Other times, there's a set canon and the difficulty can't really change, and if you get a group of highly talented students (or a high quality teacher) then larger numbers of students do deserve As.
Fortunately there is a simple answer: GPAs are overly important when you have too many people scrambling for too few opportunities. Decrease the importance of grades by fixing poverty and inequality. Grade inflation is a casualty of larger societal ills - it can't be solved in isolation, and it would resolve itself if we dealt with the real problems.
Mossy Co writes: Perhaps a new Brexit thread is in order? For a hook to hang it on, here's an article by some dude at the Guardian. I was intrigued by this:
England before Thatcher was not a meritocracy, but it was, perhaps, something like a Herrenvolk meritocracy: even if only the upper middle classes were allowed to run the country, competition within those classes was unremitting. They did not have the option of failing upwards.To what extent was this actually true? What mechanisms prevented upward failure, and why did they break down? The article cites essentially moral decay, which obviously is part of the story but I can't believe is all of it. Also interesting:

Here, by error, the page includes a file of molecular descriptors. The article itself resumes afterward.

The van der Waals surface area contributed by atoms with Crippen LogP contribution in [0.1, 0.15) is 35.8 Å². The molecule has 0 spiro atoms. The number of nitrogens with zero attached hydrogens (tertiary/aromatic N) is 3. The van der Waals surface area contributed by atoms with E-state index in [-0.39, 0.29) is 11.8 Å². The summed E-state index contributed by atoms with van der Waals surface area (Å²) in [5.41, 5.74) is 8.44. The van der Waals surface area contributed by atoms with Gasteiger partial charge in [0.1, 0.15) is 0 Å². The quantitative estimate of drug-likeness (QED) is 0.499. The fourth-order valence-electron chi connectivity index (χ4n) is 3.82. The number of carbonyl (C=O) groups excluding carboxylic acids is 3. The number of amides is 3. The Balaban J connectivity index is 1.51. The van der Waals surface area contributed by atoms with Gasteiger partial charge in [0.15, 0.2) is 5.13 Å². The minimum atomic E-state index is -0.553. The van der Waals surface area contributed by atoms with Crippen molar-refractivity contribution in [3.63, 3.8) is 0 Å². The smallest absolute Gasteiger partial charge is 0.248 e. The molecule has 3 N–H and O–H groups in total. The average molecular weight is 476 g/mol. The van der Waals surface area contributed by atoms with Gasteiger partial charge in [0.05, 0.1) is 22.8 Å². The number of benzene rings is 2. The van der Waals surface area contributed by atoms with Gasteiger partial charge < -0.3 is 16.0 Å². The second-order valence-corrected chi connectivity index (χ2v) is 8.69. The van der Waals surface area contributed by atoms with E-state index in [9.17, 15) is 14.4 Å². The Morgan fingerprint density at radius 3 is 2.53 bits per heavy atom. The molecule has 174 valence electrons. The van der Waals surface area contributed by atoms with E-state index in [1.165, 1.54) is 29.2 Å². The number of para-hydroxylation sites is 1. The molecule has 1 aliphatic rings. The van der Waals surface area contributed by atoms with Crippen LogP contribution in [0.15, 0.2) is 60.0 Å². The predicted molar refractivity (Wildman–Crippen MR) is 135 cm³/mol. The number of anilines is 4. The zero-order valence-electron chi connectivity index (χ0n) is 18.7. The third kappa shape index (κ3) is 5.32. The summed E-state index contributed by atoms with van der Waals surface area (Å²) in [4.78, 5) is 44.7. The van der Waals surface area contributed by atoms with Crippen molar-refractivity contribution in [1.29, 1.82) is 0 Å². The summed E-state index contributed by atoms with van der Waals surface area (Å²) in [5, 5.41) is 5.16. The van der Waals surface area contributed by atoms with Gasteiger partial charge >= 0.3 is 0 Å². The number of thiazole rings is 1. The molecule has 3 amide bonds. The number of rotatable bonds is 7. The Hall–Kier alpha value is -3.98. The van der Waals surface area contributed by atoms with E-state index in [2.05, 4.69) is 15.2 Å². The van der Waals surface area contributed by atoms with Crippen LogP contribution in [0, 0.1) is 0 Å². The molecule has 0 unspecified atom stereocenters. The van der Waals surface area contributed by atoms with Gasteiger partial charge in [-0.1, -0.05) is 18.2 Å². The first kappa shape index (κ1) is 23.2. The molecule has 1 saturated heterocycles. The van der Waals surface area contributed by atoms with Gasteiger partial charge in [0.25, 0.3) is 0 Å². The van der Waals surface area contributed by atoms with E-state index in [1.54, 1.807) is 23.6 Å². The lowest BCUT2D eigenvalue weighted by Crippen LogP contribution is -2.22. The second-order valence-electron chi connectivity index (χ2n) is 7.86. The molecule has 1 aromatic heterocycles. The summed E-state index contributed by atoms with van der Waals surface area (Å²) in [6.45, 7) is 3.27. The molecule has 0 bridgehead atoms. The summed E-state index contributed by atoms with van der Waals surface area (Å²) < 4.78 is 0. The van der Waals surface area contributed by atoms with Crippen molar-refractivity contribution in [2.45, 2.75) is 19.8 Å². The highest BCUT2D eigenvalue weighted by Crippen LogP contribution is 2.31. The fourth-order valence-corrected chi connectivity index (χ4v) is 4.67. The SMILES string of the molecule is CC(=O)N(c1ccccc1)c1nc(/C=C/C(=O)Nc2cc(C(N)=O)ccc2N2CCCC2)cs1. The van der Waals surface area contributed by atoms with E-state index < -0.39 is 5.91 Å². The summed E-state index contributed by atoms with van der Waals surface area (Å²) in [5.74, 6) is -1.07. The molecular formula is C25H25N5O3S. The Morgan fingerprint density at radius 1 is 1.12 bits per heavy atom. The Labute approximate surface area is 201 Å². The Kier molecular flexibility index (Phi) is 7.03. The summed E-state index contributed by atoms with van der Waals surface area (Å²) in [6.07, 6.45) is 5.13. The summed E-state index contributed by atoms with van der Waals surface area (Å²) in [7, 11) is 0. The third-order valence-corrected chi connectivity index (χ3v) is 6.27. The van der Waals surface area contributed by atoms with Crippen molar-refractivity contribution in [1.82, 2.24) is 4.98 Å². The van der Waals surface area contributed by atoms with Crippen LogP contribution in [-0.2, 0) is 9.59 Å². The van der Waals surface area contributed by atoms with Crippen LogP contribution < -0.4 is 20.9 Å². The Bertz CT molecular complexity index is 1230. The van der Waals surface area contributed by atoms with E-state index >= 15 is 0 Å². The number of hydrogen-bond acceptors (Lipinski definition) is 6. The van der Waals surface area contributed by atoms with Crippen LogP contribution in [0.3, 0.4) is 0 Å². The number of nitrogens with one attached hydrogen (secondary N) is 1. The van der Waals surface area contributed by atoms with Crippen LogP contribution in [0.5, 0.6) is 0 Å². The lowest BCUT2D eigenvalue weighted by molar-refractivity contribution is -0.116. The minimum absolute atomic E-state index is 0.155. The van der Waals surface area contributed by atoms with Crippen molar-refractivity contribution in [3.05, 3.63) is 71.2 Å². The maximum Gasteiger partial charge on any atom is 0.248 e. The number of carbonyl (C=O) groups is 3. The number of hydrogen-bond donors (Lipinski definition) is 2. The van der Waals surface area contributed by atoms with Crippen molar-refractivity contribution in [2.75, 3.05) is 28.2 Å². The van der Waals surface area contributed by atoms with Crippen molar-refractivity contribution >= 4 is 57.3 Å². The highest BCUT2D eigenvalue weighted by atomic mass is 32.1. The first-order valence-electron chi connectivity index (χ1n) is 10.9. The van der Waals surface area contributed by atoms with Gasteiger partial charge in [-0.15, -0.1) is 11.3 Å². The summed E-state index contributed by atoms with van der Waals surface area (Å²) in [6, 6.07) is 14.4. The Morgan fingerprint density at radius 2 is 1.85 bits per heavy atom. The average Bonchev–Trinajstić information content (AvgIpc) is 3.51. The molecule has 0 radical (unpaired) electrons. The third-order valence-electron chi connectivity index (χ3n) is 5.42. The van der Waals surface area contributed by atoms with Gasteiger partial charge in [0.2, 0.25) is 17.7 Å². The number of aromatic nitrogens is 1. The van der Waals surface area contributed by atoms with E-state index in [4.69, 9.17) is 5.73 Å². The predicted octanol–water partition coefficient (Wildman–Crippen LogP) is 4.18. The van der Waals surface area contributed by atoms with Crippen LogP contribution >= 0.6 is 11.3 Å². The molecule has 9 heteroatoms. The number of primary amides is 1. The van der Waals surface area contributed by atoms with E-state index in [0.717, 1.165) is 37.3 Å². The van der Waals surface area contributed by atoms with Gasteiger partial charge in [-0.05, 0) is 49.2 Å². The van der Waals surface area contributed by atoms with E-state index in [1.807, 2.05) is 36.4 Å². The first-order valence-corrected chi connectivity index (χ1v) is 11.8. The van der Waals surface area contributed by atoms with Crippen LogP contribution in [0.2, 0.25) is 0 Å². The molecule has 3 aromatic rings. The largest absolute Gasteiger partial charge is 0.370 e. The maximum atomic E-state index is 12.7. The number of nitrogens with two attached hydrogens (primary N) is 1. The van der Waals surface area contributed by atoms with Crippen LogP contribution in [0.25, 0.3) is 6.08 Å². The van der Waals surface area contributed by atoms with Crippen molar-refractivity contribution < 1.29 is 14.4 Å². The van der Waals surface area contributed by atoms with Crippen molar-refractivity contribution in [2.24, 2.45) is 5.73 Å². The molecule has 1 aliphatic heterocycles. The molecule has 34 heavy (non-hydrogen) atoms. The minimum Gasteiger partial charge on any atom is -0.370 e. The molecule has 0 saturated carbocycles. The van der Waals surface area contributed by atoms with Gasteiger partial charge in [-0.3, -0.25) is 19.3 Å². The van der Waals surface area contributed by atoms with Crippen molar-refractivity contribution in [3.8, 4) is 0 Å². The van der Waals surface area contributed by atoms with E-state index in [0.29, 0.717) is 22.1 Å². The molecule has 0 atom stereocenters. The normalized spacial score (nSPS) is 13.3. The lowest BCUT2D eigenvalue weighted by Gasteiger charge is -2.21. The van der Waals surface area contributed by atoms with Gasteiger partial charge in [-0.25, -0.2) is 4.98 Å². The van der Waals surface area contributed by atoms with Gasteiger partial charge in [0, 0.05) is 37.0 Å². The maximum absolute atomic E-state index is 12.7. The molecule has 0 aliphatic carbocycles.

Warnock remembered social conversation as a kind of slalom run down icy slopes. Her own brother, she said, "made me familiar with the terror that I might not have understood what he said, or especially not have seen whether or in what way it was supposed to be funny".Though producing a useful quickness this behavior also enforces pecking orders, which can serve equally to promote genuine rigor (as implied here) or bullshit point-scoring; I was reminded of St Aubyn's Patrick Melrose novels, which make the sterility of such wit a major theme, whose subjects are Herrenvolk, and whose central father-son relationship exactly straddles the the Thatcher divide. Last, this book looks interesting.
Heebie's take: it is always safe to assume I need help with Brexit posts, or international posts in general.